The Tale of Despereaux

The Tale of Despereaux

Brave Despereaux prepares to leap into the unknown.

(Universal) Starring the voices of Matthew Broderick, Dustin Hoffman, Robbie Coltrane, Sigourney Weaver, Kevin Kline, Emma Watson, Tracey Ullman, William H. Macy, Stanley Tucci, Ciaran Hinds. Directed by Sam Fell and Rob Stevenhagen

It is far easier to judge someone on the way they look than on the way they act. It is also not uncommon for people of smaller stature to be overlooked. Still, it’s not the size of the mouse in the fight but the size of the fight in the mouse.

The kingdom of Dor is a wonderful, magical place ruled by a king and queen who are kind and generous. The best thing about Dor, however, is its soup. Chef Andre (Kline) is a genius, concocting new and wondrous creations that are famous far and wide. At the annual spring festival, Andre debuts a new creation that is shared by every citizen. Roscuro (Hoffman) is a shipboard rat with a taste for the good life. Curious about this wonderful soup, he hangs out at the ceremony in which the soup is tasted for the first time by the King and Queen. Unfortunately, Roscuro sets into motion events that cause tragedy for the kingdom and will cause an animosity between humans and rats that is so severe that the very sunshine is taken from Dor, leaving it drab and grey.

Into this world is born Despereaux Tilling (Broderick), a mouse half the size of his peers but with gigantic ears that more than make up for his lack of height. His parents and teachers do their best to teach Despereaux to be timid and fearful, survival instincts for every mouse. He reads stories of brave and noble knights and longs to be like them.

His refusal to adhere to mouse behavior and to actually contact a human – and not just any human, the sad and deluded Princess Pea (Watson) herself – leads to his exile. Once away from the mouse city he makes his way to the rat city where he befriends Roscuro. Despereaux’s quest to save the Princess inspires Roscuro, but her rejection of him leads him on a road of destruction and rage that may ultimately cause further catastrophe.

What is most intriguing about this movie is not so much the story which is pedestrian (although based on four Newberry Award-winning books by Kate DiCamillo) but the animation which is very different than what we are getting. It looks like an illustration come to life but with a life-like quality, particularly to the mice and rats. There is a rich detail in the animation that stacks up nicely to some of the better work of Pixar; indeed, this is some of the most complex, detailed animation ever seen.

There is some very good vocal work. Hoffman channels Ratso Rizzo in his performance and you get the impression that he was having a great time. Ullman also has some great moments as a scullery maid who dreams of being a princess and plays an important role in Roscuro’s revenge. There is also solid work from Broderick, Kline, Hinds as a scheming rat, Tucci as a magical being who assists Chef Andre and Weaver as the film’s narrator.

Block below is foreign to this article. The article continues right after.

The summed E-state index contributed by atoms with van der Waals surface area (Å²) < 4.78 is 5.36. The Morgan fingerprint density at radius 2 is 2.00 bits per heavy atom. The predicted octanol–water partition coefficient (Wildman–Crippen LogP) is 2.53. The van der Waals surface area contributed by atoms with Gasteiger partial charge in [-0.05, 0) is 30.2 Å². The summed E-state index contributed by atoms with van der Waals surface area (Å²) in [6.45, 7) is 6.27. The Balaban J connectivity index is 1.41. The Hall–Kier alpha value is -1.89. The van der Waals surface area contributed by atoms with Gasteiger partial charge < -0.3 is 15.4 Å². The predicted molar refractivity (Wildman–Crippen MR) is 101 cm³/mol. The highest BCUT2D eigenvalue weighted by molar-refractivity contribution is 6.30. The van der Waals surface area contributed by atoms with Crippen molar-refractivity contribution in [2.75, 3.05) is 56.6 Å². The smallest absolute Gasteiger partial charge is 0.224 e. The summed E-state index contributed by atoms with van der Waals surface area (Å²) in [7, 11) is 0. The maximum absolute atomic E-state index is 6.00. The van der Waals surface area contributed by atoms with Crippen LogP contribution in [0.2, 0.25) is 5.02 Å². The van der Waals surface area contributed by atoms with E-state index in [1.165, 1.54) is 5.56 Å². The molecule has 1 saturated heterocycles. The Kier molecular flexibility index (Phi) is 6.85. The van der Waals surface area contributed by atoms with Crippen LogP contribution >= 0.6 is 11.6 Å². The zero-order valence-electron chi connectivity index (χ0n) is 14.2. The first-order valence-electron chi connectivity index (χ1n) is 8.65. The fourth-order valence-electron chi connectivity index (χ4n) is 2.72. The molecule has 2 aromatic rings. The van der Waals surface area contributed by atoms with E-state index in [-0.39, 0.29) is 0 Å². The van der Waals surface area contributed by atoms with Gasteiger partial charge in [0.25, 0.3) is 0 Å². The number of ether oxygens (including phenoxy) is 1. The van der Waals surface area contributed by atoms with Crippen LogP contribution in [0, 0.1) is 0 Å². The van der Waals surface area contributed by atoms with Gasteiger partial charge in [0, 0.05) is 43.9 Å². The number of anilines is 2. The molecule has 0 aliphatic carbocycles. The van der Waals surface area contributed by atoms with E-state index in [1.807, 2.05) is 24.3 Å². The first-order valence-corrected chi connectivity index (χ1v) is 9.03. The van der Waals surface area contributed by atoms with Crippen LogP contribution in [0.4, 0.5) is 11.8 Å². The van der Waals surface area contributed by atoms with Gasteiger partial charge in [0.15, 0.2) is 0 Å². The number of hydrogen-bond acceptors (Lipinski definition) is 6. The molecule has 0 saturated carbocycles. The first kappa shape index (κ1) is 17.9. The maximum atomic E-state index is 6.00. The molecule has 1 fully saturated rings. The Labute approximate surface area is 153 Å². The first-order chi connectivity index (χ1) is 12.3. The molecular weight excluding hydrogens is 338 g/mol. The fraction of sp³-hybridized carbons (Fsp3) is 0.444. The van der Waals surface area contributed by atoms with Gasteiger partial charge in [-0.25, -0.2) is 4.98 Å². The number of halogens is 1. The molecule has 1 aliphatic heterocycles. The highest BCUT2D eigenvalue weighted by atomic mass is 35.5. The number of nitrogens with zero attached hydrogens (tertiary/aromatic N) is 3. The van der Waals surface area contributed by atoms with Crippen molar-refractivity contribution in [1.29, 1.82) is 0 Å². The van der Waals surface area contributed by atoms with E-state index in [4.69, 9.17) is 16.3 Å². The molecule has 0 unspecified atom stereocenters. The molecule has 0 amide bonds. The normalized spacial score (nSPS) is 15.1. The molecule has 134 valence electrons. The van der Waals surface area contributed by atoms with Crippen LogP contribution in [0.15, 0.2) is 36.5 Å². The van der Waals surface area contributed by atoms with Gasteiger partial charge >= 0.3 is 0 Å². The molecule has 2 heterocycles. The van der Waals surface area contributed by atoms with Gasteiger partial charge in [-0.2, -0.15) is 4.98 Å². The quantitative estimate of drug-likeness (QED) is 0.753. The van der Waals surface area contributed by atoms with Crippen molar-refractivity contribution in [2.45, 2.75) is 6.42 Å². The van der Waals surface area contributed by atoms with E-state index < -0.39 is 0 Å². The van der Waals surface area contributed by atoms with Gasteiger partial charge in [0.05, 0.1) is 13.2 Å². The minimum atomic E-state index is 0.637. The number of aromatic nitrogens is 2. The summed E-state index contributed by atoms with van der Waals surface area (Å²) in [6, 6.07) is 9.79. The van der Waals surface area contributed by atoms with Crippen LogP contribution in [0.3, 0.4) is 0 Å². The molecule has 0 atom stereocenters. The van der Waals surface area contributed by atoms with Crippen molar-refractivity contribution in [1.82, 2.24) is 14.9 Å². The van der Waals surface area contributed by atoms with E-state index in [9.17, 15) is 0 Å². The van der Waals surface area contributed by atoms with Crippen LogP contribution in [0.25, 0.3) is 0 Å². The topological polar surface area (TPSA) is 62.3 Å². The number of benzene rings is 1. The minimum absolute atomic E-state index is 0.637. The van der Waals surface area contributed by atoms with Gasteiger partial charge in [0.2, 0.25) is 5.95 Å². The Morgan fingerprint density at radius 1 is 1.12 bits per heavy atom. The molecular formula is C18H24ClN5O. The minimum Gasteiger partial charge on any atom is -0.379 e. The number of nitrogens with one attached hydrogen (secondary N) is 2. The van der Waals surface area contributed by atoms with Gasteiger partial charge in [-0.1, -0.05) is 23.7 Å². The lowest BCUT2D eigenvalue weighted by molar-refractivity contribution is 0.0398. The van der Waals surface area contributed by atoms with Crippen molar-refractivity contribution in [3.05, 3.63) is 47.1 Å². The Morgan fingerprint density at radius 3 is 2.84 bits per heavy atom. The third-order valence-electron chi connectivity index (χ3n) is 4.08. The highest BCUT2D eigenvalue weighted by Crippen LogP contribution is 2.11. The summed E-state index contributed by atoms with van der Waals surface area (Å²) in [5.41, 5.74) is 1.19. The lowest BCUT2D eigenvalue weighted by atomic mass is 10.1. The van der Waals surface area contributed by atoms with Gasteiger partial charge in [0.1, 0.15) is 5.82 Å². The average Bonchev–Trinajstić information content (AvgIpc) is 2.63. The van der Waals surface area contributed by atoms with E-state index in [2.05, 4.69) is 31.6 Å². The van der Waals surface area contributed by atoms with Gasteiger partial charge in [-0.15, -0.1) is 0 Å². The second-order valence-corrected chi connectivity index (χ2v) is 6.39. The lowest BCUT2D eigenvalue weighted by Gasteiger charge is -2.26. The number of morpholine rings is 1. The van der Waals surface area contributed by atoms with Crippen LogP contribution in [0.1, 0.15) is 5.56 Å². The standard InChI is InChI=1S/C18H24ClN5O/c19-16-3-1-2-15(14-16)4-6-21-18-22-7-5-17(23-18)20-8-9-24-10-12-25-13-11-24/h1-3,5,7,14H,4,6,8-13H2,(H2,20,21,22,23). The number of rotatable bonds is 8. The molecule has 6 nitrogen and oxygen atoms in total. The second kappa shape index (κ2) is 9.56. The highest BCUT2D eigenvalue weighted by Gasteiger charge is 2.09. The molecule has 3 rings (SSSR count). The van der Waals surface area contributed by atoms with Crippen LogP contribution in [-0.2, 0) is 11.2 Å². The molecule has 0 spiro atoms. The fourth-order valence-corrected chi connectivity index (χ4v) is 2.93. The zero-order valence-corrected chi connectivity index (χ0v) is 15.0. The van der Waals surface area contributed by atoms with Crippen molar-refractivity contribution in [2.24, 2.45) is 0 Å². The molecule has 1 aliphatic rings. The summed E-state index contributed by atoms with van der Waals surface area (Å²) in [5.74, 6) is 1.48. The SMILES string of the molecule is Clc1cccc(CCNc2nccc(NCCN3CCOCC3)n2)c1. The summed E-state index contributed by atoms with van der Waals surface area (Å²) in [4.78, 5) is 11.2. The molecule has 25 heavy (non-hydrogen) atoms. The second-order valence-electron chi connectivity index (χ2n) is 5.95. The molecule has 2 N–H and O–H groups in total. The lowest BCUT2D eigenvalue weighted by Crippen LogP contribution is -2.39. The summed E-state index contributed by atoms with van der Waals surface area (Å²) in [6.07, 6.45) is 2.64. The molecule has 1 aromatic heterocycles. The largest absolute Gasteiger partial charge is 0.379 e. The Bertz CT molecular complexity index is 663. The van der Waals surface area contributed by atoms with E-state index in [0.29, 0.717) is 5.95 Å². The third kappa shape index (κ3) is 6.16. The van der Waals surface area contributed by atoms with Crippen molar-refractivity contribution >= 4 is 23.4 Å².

There is definitely a sense that this is meant for smaller children than larger ones, but there is so much heart in the movie that it’s easy to overlook that focus. There are moments of humor that are offbeat and surprising enough adults may wind up appreciating more than their tykes. However, one of the things I found most enchanting was the worlds of the rats and mice that are created – each with a distinctive look that thoughtfully echoes the philosophy of each race.

Once upon a time, magic and charm was enough for a movie to get by. These days we seem to look for a lot more. Granted, something like Up or Wall-E deserve more critical acclaim because they take chances with their stories that The Tale of Despereaux simply doesn’t take, but that doesn’t mean this isn’t a good movie. This is a movie that does the heart good and leaves you with a warm feeling not unlike a batch of cookies fresh from the oven baked by someone who loves you.

WHY RENT THIS: This is a movie that is breezy and full of heart with an offbeat sense of humor that adults may like as well. Some superb vocal acting, particularly from Hoffman, Ullman and Coltrane.

WHY RENT SOMETHING ELSE: The animation is more like a painting than what animated features are doing right now; this might be off-putting to some less adventurous kids. The movie is a bit heavy on the fluff and light on the substance.

FAMILY VALUES: Some scenes of jeopardy but nothing any child can’t handle.

TRIVIAL PURSUIT: Despereaux was originally to be voiced by Justin Long until the producers settled on Matthew Broderick.

NOTABLE DVD EXTRAS: There is an interactive map of the Kingdom of Dor that allows for descriptions of characters and places, an amusing featurette called Ten Uses for Oversized Ears and a pair of interactive games on the DVD. There is also a card creator on the Blu-Ray edition.

FINAL RATING: 7/10

TOMORROW: The Death of Mr. Lazarescu

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